-The Rest of the Medicaid Nursing Home Benefits Story by E. Wyles Johnson Jr., Attorney at Law
Jan 22, 2024
The radio personality Paul Harvey was widely known for the radio series “The Rest of the Story”. The series consisted of short stories presented as obscure facts on a variety of subjects with some key pieces of the story held back until the end. His broadcasts always concluded with a variation on the tagline: “And now you know the rest of the story.”
Well, there is a “rest of the story” regarding Medicaid nursing home benefits. People sometimes engage in effective planning to protect assets during their lifetime, only to lose those same assets upon their death. For Medicaid eligibility purposes, some assets are excluded, including the primary residence, one automobile, certain life insurance policies, all household goods, and all personal effects. This means that the State of North Carolina cannot touch these assets while you are receiving benefits.
Now for the rest of the story. These assets are excluded only during your lifetime, not after you are gone. At the time you become eligible for Medicaid nursing home benefits, the State establishes an account in your name and charges that account for every dime it spends on your behalf for your care. Upon your death, the assets that were excluded at the time you applied for and received benefits may become part of your estate. If you received benefits after reaching age 55, the State will have a statutory claim against your probate estate for the value of all such benefits it paid on your behalf. This procedure is called “Estate Recovery”. Even if you have a will, the assets in your estate cannot be distributed to your beneficiaries until the State’s claim has been resolved. The practical result is that assets often must be sold to satisfy the claim, leaving little to nothing for your beneficiaries.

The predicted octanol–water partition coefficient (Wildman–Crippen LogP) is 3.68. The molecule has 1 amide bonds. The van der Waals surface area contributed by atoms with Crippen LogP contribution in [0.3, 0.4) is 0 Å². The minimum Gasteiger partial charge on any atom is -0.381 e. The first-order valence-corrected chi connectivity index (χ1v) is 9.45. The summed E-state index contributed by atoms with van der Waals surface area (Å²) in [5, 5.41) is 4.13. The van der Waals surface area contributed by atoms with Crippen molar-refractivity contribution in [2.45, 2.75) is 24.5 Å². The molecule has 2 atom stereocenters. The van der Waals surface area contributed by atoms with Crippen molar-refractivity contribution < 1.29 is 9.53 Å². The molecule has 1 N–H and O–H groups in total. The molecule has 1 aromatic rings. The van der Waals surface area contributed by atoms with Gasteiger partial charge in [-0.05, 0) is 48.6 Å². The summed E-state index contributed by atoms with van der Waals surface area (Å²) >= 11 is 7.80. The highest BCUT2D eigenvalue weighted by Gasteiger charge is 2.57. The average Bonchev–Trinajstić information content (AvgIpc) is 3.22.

You can potentially prevent recovery against your estate by holding title to certain assets and designating life insurance beneficiaries in such a way that those assets do not end up in your probate estate but instead pass automatically to those whom you want to get them upon your death. The rules regarding Medicaid nursing home benefits and estate recovery are exceedingly complex, so be sure to retain an attorney who specializes in elder law and asset protection to assist you.
And now you know…the rest of the story.